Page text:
As a result, the area was filled with secret societies and armed gangs, some Christian, some Muslim. Not only were the Christian groups agitating for “reform,” as a way towards independence, but Macedonia was filled with people who had uprooted themselves from areas annexed by Christian countries in 1878. It was in this situtation, which seems reminiscent of the early stages of the recent Bosnian conflict, and on this battleground where the survival of the Ottoman Empire seemed to be at stake, that the Committee of Union and Progress got its start. The challenge before the Committee seemed to be this: if there was no Ottoman regeneration, then the disorder in Macedonia would eventually doom Ottoman Europe.
In fact, there was good reason to fear this. In 1902-3 there had been an uprising in Macedonia, and intervention by the European powers. In 1905, the Europeans had with the threat of force compelled the Ottoman government to reform the administration of Macedonia to their liking. After this the Young Turk leadership started making connections with dissatisified groups at home, especially junior officers and some moderately high-up officials in Macedonia’s chief city, Salonika. There were plenty of such dissatisfied people. They were disgusted by the weakness of the Sultan’s government, and fearful of the loss of one more key province.
In 1908, the Committee of Union and Progress was big enough in Macedonia, especially in the III Army stationed there, that the risk of discovery was growing. When an indiscrete letter by a new recruit to a relative sparked a police investigation, some of the CUP members in Salonika rose against the government. The army, instead of suppressing the revolt, joined it, and pretty soon the CUP was in a position to demand the restoration of the Ottoman constitution of 1876. A new parliament was elected and an experienced bureaucrat became Garnd Vizir.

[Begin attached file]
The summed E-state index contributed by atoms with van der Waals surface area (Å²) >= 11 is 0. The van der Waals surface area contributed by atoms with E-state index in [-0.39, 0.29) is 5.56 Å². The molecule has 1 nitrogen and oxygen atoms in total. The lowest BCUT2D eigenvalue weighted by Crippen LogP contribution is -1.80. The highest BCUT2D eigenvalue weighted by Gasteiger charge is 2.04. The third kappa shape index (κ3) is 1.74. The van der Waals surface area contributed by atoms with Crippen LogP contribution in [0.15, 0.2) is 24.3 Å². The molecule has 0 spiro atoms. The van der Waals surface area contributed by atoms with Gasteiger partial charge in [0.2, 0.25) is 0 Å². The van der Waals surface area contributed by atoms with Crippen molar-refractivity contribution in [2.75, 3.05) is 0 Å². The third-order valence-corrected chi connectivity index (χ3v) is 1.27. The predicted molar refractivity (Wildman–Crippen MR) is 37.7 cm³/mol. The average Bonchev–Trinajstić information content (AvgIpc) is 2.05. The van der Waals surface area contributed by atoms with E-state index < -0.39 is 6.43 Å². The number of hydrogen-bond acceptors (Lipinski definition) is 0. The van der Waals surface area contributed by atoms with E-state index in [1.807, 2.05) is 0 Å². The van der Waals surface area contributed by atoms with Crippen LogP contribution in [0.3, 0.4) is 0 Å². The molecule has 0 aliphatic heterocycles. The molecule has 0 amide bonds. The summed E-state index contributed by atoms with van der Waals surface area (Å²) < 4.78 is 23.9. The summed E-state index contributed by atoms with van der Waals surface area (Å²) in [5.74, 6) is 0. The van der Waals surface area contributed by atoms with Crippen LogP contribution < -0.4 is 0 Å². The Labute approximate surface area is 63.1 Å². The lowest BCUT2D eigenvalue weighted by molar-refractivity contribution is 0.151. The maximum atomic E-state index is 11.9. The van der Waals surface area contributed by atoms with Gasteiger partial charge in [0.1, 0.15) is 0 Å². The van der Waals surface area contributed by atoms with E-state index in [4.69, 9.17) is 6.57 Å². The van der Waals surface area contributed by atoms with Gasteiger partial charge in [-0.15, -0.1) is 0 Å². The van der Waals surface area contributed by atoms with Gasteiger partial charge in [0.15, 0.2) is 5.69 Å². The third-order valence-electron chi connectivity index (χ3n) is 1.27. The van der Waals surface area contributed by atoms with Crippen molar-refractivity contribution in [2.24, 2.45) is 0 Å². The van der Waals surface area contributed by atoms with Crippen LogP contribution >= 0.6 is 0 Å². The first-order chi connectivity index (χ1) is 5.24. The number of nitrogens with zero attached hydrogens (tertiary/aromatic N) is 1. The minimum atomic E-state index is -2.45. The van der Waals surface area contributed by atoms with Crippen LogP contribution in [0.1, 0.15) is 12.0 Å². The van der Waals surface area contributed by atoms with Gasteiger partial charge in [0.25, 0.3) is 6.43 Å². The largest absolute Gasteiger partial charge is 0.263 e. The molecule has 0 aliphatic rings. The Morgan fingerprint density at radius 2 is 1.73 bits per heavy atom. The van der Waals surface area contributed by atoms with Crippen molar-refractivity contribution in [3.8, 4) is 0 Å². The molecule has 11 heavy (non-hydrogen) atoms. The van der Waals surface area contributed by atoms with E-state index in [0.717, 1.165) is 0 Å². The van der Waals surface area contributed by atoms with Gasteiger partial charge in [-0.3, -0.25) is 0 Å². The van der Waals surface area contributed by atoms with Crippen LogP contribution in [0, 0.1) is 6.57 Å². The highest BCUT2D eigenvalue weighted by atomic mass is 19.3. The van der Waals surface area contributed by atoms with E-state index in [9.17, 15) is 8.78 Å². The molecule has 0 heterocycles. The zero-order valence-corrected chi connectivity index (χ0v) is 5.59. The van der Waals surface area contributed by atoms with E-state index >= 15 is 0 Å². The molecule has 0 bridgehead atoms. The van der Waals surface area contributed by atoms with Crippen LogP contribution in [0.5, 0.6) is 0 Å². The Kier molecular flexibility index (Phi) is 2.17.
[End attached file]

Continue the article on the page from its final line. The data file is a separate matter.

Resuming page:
In early 1909, then, it looked like the dreams of constitutional government and modern reform of the empire might be coming true. But the establishment of an orderly government on new lines met several obstacles.
First, the empire’s neighbors immediately reacted to the revolution by attacking it. The motivation for these anti-Ottoman moves seems to have been the fear that the revolution might succeed in revitalizing the empire, so everybody grabbed while grabbing was still possible. As in 1876, there was no international support for constitutional or parliamentary government; it was seen either as a threat or a source of disorder that might be exploited.
Second, there was no clear leadership within the new Ottoman government. The organization with the greatest support was the CUP. It had been able to parlay this prestige into the election of a majority of parliament. Not all of these M.P.s were Turks or Muslims, either. However, the CUP did not form the government. The Grand Vizir was not a Young Turk, nor was the rest of his cabinet. The Grand Vizir, named Kamil Pasha, rather despised the nobodies who had accidentally led the revolution. He thought they could be brushed away.
Curiously enough, the Young Turks were very much aware of their own shortcomings. They had no experience at the top level of government. Their party was hardly a party at all. The M.P.s elected under their banner were a very diverse lot, and not subject to any form of party discipline. They knew, in other words, that they had won the revolution—so far—by accident, and felt the best they could do was push for reform from the second rank of government.
A third problem is that the government faced a lot of internal opposition. People of all sorts hoped for a more decentralized empire in which they could have more of a say without the interference of an establishment in Constantinople that they all distrusted. On the other hand, there were also conservative elements who were against any of the changes the revolution had brought so far and might bring in the future. They held on to the symbolism of rule by the Sultan and the Caliph. Both decentralization and rule by the Sultan on traditional lines were anathema to the CUP. Their goal was a united, revitalized, modern Ottoman nation.